• rate this
    +2

    Comment number 398.

    What this highlights for me is that we need much more research and support into the psychology of weight loss and healthy eating. Simply trying to diet has a staggeringly low success rate, yet finding ways which really help people to lose weight seems to have a very low priority. Meanwhile the diet industry rips people off again and again.

  • rate this
    +1

    Comment number 397.

    We already heavily tax un-healthy life styles and fruit and veg is already zero rated for vat. The only reasonable answer we have left is education. So well done the BBC for talking about the issue.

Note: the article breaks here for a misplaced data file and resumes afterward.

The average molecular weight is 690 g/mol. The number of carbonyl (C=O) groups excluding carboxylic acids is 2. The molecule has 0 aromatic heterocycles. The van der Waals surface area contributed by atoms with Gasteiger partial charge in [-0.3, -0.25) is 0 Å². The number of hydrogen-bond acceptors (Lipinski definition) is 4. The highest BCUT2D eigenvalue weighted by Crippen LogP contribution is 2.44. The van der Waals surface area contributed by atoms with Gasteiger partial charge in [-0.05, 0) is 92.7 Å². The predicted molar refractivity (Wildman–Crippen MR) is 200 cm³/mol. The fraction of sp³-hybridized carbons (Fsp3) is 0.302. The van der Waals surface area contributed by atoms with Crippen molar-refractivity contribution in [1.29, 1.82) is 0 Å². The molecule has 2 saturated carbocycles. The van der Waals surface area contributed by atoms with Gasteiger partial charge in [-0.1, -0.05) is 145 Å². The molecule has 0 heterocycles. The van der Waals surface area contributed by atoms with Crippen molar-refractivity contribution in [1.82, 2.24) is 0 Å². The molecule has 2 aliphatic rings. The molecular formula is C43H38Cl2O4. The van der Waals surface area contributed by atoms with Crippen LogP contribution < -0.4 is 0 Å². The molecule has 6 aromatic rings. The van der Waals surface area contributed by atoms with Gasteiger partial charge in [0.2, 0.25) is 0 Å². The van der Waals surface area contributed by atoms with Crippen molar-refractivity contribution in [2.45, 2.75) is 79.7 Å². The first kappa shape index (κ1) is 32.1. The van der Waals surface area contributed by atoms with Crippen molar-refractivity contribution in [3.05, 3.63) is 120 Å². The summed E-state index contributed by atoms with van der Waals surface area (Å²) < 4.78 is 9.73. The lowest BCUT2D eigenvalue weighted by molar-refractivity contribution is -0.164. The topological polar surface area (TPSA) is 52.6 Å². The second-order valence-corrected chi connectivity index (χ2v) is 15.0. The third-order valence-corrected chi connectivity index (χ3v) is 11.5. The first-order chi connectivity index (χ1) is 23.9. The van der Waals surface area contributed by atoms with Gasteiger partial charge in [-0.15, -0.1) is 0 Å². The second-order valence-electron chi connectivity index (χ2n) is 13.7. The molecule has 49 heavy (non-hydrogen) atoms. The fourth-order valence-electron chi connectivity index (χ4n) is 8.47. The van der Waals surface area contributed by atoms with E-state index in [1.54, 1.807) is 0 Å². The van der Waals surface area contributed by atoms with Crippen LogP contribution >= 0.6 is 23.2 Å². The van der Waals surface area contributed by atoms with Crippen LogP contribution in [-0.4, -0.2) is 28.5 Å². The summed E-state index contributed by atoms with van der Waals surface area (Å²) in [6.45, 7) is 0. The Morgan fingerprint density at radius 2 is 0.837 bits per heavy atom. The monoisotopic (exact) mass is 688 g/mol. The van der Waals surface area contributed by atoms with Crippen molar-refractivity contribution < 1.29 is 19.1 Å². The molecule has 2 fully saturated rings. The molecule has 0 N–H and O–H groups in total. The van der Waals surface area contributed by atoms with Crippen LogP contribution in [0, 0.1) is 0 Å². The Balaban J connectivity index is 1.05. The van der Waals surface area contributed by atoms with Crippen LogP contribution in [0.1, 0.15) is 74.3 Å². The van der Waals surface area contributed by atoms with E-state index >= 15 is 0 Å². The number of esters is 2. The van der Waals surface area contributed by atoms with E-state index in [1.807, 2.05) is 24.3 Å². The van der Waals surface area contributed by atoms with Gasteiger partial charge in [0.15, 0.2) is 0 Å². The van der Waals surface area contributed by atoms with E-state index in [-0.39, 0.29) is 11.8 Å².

• rate this
    +5

    Comment number 396.

    "It is called evolution.
    People who do not look after themselves died young.
    FACT"

    Neither of your statements are true. Evolutionary success is all about passing on your genes not about living for a long time and I know people in their 80s who have terrible diets/lifestyles. Hard to avoid environmental factors have a significant influence; we probably don't even know about most of them.

  • rate this
    +2

    Comment number 395.

    Cancer is more prevalentt in old age, now that we are genreally living longer is it any surprise that there are more cases?

  • rate this
    0

    Comment number 394.

    Just thinking...
    If it is 40% due to our lifestyles
    and if we can control our lifestyles